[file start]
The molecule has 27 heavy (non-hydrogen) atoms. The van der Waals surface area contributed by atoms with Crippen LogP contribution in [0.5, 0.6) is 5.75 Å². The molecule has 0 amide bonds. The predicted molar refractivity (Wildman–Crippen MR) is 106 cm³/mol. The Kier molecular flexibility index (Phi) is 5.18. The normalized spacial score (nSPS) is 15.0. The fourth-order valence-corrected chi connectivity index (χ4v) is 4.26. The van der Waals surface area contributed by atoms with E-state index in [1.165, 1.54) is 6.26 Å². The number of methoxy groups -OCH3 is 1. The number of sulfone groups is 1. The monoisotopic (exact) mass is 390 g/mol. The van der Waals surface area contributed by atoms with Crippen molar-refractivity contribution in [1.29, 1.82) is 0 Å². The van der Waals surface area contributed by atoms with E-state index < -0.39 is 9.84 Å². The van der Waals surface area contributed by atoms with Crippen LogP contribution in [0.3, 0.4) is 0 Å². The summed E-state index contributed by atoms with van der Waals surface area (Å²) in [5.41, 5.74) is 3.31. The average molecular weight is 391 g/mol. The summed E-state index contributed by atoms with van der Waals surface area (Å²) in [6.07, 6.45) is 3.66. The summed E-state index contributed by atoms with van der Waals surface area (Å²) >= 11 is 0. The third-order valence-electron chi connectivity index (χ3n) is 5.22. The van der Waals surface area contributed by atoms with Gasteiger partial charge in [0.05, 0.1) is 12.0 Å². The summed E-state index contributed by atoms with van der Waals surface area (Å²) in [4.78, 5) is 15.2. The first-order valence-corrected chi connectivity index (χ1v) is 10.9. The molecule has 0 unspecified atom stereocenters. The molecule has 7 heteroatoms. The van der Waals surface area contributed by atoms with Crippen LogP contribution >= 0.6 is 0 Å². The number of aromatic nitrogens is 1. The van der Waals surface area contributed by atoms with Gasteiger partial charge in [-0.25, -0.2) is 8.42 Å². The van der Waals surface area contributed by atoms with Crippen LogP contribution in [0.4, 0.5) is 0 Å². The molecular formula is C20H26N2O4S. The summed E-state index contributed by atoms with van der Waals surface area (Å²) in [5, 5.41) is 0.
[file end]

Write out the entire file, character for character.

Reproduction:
The molecule has 27 heavy (non-hydrogen) atoms. The van der Waals surface area contributed by atoms with Crippen LogP contribution in [0.5, 0.6) is 5.75 Å². The molecule has 0 amide bonds. The predicted molar refractivity (Wildman–Crippen MR) is 106 cm³/mol. The Kier molecular flexibility index (Phi) is 5.18. The normalized spacial score (nSPS) is 15.0. The fourth-order valence-corrected chi connectivity index (χ4v) is 4.26. The van der Waals surface area contributed by atoms with E-state index in [1.165, 1.54) is 6.26 Å². The number of methoxy groups -OCH3 is 1. The number of sulfone groups is 1. The monoisotopic (exact) mass is 390 g/mol. The van der Waals surface area contributed by atoms with Crippen molar-refractivity contribution in [1.29, 1.82) is 0 Å². The van der Waals surface area contributed by atoms with E-state index < -0.39 is 9.84 Å². The van der Waals surface area contributed by atoms with Crippen LogP contribution in [0.3, 0.4) is 0 Å². The summed E-state index contributed by atoms with van der Waals surface area (Å²) in [5.41, 5.74) is 3.31. The average molecular weight is 391 g/mol. The summed E-state index contributed by atoms with van der Waals surface area (Å²) in [6.07, 6.45) is 3.66. The summed E-state index contributed by atoms with van der Waals surface area (Å²) >= 11 is 0. The third-order valence-electron chi connectivity index (χ3n) is 5.22. The van der Waals surface area contributed by atoms with Gasteiger partial charge in [0.05, 0.1) is 12.0 Å². The summed E-state index contributed by atoms with van der Waals surface area (Å²) in [4.78, 5) is 15.2. The first-order valence-corrected chi connectivity index (χ1v) is 10.9. The molecule has 0 unspecified atom stereocenters. The molecule has 7 heteroatoms. The van der Waals surface area contributed by atoms with Crippen LogP contribution >= 0.6 is 0 Å². The number of aromatic nitrogens is 1. The van der Waals surface area contributed by atoms with Gasteiger partial charge in [-0.25, -0.2) is 8.42 Å². The van der Waals surface area contributed by atoms with Crippen LogP contribution in [0.4, 0.5) is 0 Å². The molecular formula is C20H26N2O4S. The summed E-state index contributed by atoms with van der Waals surface area (Å²) in [5, 5.41) is 0.